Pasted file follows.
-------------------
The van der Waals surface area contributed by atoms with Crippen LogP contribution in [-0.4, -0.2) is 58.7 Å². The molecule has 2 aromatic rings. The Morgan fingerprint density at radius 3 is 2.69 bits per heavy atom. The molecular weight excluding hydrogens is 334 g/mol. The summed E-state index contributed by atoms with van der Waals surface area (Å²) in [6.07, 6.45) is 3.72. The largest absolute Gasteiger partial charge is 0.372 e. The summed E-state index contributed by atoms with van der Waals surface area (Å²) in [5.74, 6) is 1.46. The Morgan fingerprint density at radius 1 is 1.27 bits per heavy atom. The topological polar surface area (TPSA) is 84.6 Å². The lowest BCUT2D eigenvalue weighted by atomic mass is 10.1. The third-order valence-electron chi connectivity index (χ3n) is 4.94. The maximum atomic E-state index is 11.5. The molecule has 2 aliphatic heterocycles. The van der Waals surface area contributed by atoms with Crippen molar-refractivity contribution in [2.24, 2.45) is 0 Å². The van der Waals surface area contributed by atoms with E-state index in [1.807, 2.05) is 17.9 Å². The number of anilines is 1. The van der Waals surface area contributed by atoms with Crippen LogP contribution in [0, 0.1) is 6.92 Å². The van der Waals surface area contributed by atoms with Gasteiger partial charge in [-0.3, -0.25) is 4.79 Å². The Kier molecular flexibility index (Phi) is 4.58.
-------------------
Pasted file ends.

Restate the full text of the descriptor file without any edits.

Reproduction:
The van der Waals surface area contributed by atoms with Crippen LogP contribution in [-0.4, -0.2) is 58.7 Å². The molecule has 2 aromatic rings. The Morgan fingerprint density at radius 3 is 2.69 bits per heavy atom. The molecular weight excluding hydrogens is 334 g/mol. The summed E-state index contributed by atoms with van der Waals surface area (Å²) in [6.07, 6.45) is 3.72. The largest absolute Gasteiger partial charge is 0.372 e. The summed E-state index contributed by atoms with van der Waals surface area (Å²) in [5.74, 6) is 1.46. The Morgan fingerprint density at radius 1 is 1.27 bits per heavy atom. The topological polar surface area (TPSA) is 84.6 Å². The lowest BCUT2D eigenvalue weighted by atomic mass is 10.1. The third-order valence-electron chi connectivity index (χ3n) is 4.94. The maximum atomic E-state index is 11.5. The molecule has 2 aliphatic heterocycles. The van der Waals surface area contributed by atoms with Crippen molar-refractivity contribution in [2.24, 2.45) is 0 Å². The van der Waals surface area contributed by atoms with E-state index in [1.807, 2.05) is 17.9 Å². The number of anilines is 1. The van der Waals surface area contributed by atoms with Crippen LogP contribution in [0, 0.1) is 6.92 Å². The van der Waals surface area contributed by atoms with Gasteiger partial charge in [-0.3, -0.25) is 4.79 Å². The Kier molecular flexibility index (Phi) is 4.58.